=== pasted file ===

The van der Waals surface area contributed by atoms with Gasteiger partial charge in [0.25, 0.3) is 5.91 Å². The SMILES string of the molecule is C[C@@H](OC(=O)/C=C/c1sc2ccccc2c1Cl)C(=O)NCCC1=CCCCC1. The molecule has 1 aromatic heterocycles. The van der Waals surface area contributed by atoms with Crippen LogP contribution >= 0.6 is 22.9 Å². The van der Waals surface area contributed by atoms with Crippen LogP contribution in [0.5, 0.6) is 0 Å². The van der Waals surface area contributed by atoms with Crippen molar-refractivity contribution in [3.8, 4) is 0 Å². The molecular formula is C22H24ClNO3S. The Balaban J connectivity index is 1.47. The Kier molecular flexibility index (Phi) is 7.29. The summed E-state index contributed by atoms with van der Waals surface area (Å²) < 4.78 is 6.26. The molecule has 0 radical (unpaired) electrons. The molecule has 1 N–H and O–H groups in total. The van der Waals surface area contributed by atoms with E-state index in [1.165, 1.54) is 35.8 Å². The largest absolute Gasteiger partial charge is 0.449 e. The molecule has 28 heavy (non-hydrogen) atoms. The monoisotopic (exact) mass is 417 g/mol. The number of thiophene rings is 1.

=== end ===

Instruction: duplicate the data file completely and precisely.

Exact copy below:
The van der Waals surface area contributed by atoms with Gasteiger partial charge in [0.25, 0.3) is 5.91 Å². The SMILES string of the molecule is C[C@@H](OC(=O)/C=C/c1sc2ccccc2c1Cl)C(=O)NCCC1=CCCCC1. The molecule has 1 aromatic heterocycles. The van der Waals surface area contributed by atoms with Crippen LogP contribution >= 0.6 is 22.9 Å². The van der Waals surface area contributed by atoms with Crippen LogP contribution in [0.5, 0.6) is 0 Å². The van der Waals surface area contributed by atoms with Crippen molar-refractivity contribution in [3.8, 4) is 0 Å². The molecular formula is C22H24ClNO3S. The Balaban J connectivity index is 1.47. The Kier molecular flexibility index (Phi) is 7.29. The summed E-state index contributed by atoms with van der Waals surface area (Å²) < 4.78 is 6.26. The molecule has 0 radical (unpaired) electrons. The molecule has 1 N–H and O–H groups in total. The van der Waals surface area contributed by atoms with E-state index in [1.165, 1.54) is 35.8 Å². The largest absolute Gasteiger partial charge is 0.449 e. The molecule has 28 heavy (non-hydrogen) atoms. The monoisotopic (exact) mass is 417 g/mol. The number of thiophene rings is 1.